The research, published on Thursday November 1 in the Institute of Physics’ Journal of Physics: Condensed Matter, discusses how pulses from an infrared laser can be fine-tuned to discriminate between problem microorganisms and human cells.
Current laser treatments such as UV are indiscriminate and can cause ageing of the skin, damage to the DNA or, at worst, skin cancer, and are far from 100 per cent effective.
Femtosecond laser pulses, through a process called Impulsive Stimulated Raman Scattering (ISRS), produces lethal vibrations in the protein coat of microorganisms, thereby destroying them. The effect of the vibrations is similar to that of high-pitched noise shattering glass.
The physicists in Arizona have undertaken experiments to show that the coherent vibrations excited by infrared lasers with carefully selected wavelengths and pulse widths do no damage to human cells, most likely because of the different structural compositions in the protein coats of human cells vis a vis bacteria and viruses.
Professor K. T. Tsen from Arizona State University said, “Although it is not clear at the moment why there is a large difference in laser intensity for inactivation between human cells and microorganisms such as bacteria and viruses, the research so far suggests that ISRS will be ready for use in disinfection and could provide treatments against some of the worst, often drug-resistant, bacterial and viral pathogens.”
Femtosecond lasers could find immediate application in hospitals as a way to disinfect blood supply or biomaterials and for the treatment of blood-borne diseases such as AIDS and Hepatitis.
Charlie Wallace | alfa
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Staphylococcus aureus is a feared pathogen (MRSA, multi-resistant S. aureus) due to frequent resistances against many antibiotics, especially in hospital infections. Researchers at the Paul-Ehrlich-Institut have identified immunological processes that prevent a successful immune response directed against the pathogenic agent. The delivery of bacterial proteins with RNA adjuvant or messenger RNA (mRNA) into immune cells allows the re-direction of the immune response towards an active defense against S. aureus. This could be of significant importance for the development of an effective vaccine. PLOS Pathogens has published these research results online on 25 May 2017.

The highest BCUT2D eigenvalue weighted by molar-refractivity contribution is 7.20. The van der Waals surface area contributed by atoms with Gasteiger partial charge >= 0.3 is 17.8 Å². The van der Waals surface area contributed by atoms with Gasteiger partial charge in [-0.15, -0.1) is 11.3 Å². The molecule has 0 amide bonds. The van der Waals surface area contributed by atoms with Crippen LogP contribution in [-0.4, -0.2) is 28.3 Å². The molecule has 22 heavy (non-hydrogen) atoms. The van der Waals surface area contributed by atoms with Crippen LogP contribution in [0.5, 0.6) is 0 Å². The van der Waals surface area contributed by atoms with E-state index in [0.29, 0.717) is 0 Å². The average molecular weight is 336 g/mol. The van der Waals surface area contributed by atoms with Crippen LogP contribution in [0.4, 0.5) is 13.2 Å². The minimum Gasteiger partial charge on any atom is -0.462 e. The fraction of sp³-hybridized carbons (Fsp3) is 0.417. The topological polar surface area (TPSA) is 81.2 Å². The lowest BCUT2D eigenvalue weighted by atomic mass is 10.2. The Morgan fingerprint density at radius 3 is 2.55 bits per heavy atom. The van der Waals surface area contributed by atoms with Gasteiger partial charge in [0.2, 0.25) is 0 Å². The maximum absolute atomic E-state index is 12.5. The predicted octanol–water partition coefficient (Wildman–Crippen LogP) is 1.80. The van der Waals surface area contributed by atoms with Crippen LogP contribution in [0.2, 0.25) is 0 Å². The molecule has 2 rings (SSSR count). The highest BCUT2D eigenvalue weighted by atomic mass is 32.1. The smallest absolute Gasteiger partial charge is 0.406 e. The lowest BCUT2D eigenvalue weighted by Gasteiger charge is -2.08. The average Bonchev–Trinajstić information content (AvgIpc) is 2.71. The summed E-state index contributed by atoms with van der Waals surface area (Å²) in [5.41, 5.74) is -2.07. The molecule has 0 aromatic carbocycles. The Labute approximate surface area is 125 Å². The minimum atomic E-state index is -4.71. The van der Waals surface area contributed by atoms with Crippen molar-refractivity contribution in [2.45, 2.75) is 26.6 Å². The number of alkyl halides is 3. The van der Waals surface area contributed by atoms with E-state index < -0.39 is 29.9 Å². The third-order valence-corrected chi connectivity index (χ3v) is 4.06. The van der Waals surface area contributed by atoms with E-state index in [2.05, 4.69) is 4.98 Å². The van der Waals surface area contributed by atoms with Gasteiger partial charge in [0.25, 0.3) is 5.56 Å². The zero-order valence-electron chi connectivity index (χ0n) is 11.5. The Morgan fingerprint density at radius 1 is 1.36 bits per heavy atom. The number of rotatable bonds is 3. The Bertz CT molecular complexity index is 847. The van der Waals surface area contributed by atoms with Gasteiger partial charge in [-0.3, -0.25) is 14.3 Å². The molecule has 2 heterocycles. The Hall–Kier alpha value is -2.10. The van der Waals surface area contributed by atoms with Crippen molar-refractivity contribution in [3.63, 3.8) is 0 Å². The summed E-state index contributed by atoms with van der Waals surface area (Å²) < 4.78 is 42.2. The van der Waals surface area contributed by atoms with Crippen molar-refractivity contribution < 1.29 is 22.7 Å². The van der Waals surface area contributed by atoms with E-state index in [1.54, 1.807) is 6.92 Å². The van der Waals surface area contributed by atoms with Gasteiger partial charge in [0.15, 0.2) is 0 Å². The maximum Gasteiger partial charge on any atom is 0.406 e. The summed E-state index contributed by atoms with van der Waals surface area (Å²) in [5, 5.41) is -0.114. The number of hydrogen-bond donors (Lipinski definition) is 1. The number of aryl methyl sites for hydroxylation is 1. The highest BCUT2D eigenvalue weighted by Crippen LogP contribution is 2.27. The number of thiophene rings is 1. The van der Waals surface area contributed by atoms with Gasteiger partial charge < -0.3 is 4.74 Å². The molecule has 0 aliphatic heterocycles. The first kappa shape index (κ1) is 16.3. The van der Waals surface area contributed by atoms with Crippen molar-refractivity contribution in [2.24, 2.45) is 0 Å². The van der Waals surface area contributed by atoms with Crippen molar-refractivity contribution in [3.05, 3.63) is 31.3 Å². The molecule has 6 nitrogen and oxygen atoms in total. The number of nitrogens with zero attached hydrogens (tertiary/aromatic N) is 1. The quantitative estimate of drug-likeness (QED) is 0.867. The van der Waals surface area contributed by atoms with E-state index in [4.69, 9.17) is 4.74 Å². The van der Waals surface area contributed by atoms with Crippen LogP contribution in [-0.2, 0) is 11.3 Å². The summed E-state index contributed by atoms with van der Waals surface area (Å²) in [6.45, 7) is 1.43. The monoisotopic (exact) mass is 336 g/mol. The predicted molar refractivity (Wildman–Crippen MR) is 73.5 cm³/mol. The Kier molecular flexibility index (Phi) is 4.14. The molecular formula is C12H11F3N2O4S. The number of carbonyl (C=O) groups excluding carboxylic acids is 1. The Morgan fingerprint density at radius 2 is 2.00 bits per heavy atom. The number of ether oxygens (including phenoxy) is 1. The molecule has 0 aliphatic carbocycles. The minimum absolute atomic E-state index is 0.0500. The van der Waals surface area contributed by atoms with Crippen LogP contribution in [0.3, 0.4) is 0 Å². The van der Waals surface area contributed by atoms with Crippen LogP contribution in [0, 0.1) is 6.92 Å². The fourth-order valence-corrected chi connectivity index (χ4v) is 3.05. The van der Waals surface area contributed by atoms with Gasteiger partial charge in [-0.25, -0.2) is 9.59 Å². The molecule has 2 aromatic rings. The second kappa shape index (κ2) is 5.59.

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Physicists from the University of Würzburg are capable of generating identical looking single light particles at the push of a button. Two new studies now demonstrate the potential this method holds.
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An international team of physicists has monitored the scattering behaviour of electrons in a non-conducting material in real-time. Their insights could be beneficial for radiotherapy.
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Two-dimensional magnetic structures are regarded as a promising material for new types of data storage, since the magnetic properties of individual molecular building blocks can be investigated and modified. For the first time, researchers have now produced a wafer-thin ferrimagnet, in which molecules with different magnetic centers arrange themselves on a gold surface to form a checkerboard pattern. Scientists at the Swiss Nanoscience Institute at the University of Basel and the Paul Scherrer Institute published their findings in the journal Nature Communications.
Ferrimagnets are composed of two centers which are magnetized at different strengths and point in opposing directions. Two-dimensional, quasi-flat ferrimagnets...
An Australian-Chinese research team has created the world's thinnest hologram, paving the way towards the integration of 3D holography into everyday...
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